What about getting the music right and making THIS the main objective.

Do this and OTHERS will get the word out for you and become part of your “marketing” team.

“Getting the word out there” or “Getting the name out there” also results in new “musicians” becoming way too precious and “Indie” minded when they are yet to earn their stripes or know their chops. It’s like some even worse form of premature ejaculation.

Legends in their own lunchtime need to be filtered out of all equations.

The problem is that when brought up on a steady diet of hype and surrounded by sycophants, kicking them out becomes problematic.

The Peter Principle has set it and music is being produced like company power-point presentations.


On the whole- before anyone “real” jumps down my throat- ‘on the whole- very few know fact from fiction and what is good and what is just plain musically obscene- many “musicians” and their audiences .

It’s like sitting in some “jazz club” and applauding every solo- no matter how dire and clichéd- like trained monkeys.

Why do this? It’s “the thing” to do?

So, if one sits in an audience and watches a guitarist grimacing and with bum notes flying off in all directions and his face moving faster than his fingers, this must be good?

To many it is ‘cos it LOOKS good.    

Once in a long while, a new artist breaks through, everyone jumps on them and soon this artist is over-hyped to death and becomes passé.

Watch: Three months from now, there will be a “new Adele” just as there will be “the new Amy Winehouse” and who Duffy was once meant to be.

Where the hell is Duffy today, anyway? Yeah, yeah, yeah?

There is also a very similar sounding musical “thread” running through what passes off as “mainstream popular music” today- and which is a term shunned by the musical hoi polloi.

What is with this word “mainstream”, anyway?

That a piece of music or an artist has reached and touched more people than others?

If so, Elvis, the Beatles and Michael Jackson were the most “mainstream” artists in the history of music- and many saw and heard nothing wrong with that.

Today, there also seems to be a couple of different “camps” set up: The Hip Hop community “keeps it real” with “’tude, dude” and works as a community that knows the power of sticking together: Buy one album by anyone from this community and you get the whole family- and the dose is repeated and repeated until it no longer works.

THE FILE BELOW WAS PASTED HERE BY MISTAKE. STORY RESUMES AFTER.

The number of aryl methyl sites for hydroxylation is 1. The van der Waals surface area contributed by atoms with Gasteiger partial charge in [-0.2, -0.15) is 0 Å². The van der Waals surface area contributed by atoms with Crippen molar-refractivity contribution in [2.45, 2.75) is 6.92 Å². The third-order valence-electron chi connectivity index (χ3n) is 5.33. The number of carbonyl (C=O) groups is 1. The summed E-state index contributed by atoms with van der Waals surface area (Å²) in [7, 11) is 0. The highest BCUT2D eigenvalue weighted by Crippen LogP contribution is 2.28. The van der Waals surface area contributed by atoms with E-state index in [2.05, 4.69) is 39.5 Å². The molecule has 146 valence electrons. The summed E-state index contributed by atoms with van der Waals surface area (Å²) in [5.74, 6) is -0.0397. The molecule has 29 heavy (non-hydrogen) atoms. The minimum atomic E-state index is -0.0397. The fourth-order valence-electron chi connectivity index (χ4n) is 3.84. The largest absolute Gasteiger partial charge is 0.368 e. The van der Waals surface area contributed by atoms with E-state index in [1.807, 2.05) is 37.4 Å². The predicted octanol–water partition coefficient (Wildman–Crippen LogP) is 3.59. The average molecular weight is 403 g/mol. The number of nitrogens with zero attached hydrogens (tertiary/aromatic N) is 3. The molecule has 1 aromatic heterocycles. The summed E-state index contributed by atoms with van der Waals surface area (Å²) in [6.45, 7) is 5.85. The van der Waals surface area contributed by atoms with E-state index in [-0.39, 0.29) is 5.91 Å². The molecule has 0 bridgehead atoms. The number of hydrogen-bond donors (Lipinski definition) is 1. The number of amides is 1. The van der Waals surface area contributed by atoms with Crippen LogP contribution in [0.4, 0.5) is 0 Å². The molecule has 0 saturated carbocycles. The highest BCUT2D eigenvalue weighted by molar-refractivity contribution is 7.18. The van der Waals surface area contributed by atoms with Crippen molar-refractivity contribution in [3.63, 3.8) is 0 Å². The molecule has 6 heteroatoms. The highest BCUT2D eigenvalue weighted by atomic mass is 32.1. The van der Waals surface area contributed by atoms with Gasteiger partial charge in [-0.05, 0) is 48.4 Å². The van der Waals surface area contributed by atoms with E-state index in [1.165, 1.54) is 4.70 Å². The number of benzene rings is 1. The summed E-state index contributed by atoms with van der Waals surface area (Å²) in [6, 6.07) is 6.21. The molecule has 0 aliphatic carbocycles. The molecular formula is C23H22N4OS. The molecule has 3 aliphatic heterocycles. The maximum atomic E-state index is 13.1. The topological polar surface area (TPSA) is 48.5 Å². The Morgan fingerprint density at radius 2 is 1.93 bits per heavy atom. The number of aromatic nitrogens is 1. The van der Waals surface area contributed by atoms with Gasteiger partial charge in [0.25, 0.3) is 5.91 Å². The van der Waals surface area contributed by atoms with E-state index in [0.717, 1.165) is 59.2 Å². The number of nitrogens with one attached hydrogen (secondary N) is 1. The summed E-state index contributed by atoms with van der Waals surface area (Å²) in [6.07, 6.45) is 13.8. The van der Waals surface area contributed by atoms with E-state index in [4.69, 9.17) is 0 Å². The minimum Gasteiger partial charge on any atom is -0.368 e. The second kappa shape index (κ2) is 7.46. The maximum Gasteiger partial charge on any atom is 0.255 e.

By then, however, the artists have become sharply-dressed and savvy businessmen who LOOK and ARE successful and have brought out their own lines of cologne, vodka and various levels of “blingchendise.”

The music becomes part of the culture and their overall business plans. The suits become sharper and the music becomes duller and no one cares as it’s all about image.

It’s nothing personal; it’s all business and learning from the mistakes of the Black artists from the past who were royally screwed by “the man”.

Rightly or wrongly, the hip-hop community has succeeded- financially and image-wise- by playing as a team whereas [white] Rock bands have got lost and, sorry, with many looking like losers.

Who would you wanna be? Jay Z or a struggling bass guitarist with a Rock band pushing thirty or forty and looking for gigs?

There are then the “Indie” artists and many of these are losing themselves to self-delusionary thoughts about their importance.

Being “indie” is not just a term.

It needs to be heard in what you produce and how you make it on your own.

Don’t like the majors- and must we still call them “the majors?”- and want to “rebel” against working with them? Fine.

Show me the money.

 “Getting the word out there” to a few mates is not good enough ‘cos that’s where it stays- with this handful of mates and who are also to blame for the Legends Of The Fall and the dreaded Legends In Their Own Lunchtime Syndrome.